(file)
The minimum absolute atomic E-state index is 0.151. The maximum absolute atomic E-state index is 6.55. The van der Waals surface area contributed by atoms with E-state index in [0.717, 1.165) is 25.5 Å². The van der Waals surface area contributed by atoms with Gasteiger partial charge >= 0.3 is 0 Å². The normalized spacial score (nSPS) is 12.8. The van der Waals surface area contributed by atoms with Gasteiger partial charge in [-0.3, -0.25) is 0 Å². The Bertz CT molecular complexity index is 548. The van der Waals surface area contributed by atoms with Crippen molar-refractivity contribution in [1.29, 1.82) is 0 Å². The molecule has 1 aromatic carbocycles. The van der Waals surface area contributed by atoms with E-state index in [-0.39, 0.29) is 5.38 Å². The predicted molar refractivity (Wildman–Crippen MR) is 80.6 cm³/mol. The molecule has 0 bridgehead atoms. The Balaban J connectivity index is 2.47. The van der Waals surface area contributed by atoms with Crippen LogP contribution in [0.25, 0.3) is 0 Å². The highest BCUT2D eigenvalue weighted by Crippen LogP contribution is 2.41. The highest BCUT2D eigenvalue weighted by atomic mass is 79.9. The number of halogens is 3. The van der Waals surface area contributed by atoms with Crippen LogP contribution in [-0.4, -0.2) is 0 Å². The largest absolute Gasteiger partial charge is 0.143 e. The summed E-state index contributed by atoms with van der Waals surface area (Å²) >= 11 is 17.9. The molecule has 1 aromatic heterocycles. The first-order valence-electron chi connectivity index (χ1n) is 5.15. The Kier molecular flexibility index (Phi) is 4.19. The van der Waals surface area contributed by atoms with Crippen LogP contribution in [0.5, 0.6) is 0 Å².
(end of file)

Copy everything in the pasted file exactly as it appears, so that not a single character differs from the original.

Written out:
The minimum absolute atomic E-state index is 0.151. The maximum absolute atomic E-state index is 6.55. The van der Waals surface area contributed by atoms with E-state index in [0.717, 1.165) is 25.5 Å². The van der Waals surface area contributed by atoms with Gasteiger partial charge >= 0.3 is 0 Å². The normalized spacial score (nSPS) is 12.8. The van der Waals surface area contributed by atoms with Gasteiger partial charge in [-0.3, -0.25) is 0 Å². The Bertz CT molecular complexity index is 548. The van der Waals surface area contributed by atoms with Crippen molar-refractivity contribution in [1.29, 1.82) is 0 Å². The molecule has 1 aromatic carbocycles. The van der Waals surface area contributed by atoms with E-state index in [-0.39, 0.29) is 5.38 Å². The predicted molar refractivity (Wildman–Crippen MR) is 80.6 cm³/mol. The molecule has 0 bridgehead atoms. The Balaban J connectivity index is 2.47. The van der Waals surface area contributed by atoms with Crippen LogP contribution in [0.25, 0.3) is 0 Å². The highest BCUT2D eigenvalue weighted by Crippen LogP contribution is 2.41. The highest BCUT2D eigenvalue weighted by atomic mass is 79.9. The number of halogens is 3. The van der Waals surface area contributed by atoms with Crippen LogP contribution in [-0.4, -0.2) is 0 Å². The largest absolute Gasteiger partial charge is 0.143 e. The summed E-state index contributed by atoms with van der Waals surface area (Å²) >= 11 is 17.9. The molecule has 1 aromatic heterocycles. The first-order valence-electron chi connectivity index (χ1n) is 5.15. The Kier molecular flexibility index (Phi) is 4.19. The van der Waals surface area contributed by atoms with Crippen LogP contribution in [0.5, 0.6) is 0 Å².